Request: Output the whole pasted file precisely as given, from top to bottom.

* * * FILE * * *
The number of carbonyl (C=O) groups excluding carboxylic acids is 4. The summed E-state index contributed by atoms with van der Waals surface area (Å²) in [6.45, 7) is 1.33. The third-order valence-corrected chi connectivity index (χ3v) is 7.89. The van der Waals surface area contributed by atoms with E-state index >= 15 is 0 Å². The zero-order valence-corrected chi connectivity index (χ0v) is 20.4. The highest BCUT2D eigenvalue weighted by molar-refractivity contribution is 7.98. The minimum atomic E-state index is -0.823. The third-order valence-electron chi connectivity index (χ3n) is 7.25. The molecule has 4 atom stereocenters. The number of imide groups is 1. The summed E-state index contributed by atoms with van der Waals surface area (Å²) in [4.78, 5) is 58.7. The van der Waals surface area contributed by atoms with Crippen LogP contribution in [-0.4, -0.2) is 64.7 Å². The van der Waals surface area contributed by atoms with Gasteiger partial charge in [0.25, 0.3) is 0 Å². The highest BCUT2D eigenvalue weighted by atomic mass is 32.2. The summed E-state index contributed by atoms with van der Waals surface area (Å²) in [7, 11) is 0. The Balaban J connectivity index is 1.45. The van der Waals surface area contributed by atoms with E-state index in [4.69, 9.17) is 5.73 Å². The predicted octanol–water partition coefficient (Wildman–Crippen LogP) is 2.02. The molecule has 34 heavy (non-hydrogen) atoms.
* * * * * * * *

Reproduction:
The number of carbonyl (C=O) groups excluding carboxylic acids is 4. The summed E-state index contributed by atoms with van der Waals surface area (Å²) in [6.45, 7) is 1.33. The third-order valence-corrected chi connectivity index (χ3v) is 7.89. The van der Waals surface area contributed by atoms with E-state index >= 15 is 0 Å². The zero-order valence-corrected chi connectivity index (χ0v) is 20.4. The highest BCUT2D eigenvalue weighted by molar-refractivity contribution is 7.98. The minimum atomic E-state index is -0.823. The third-order valence-electron chi connectivity index (χ3n) is 7.25. The molecule has 4 atom stereocenters. The number of imide groups is 1. The summed E-state index contributed by atoms with van der Waals surface area (Å²) in [4.78, 5) is 58.7. The van der Waals surface area contributed by atoms with Crippen LogP contribution in [-0.4, -0.2) is 64.7 Å². The van der Waals surface area contributed by atoms with Gasteiger partial charge in [0.25, 0.3) is 0 Å². The highest BCUT2D eigenvalue weighted by atomic mass is 32.2. The summed E-state index contributed by atoms with van der Waals surface area (Å²) in [7, 11) is 0. The Balaban J connectivity index is 1.45. The van der Waals surface area contributed by atoms with E-state index in [4.69, 9.17) is 5.73 Å². The predicted octanol–water partition coefficient (Wildman–Crippen LogP) is 2.02. The molecule has 34 heavy (non-hydrogen) atoms.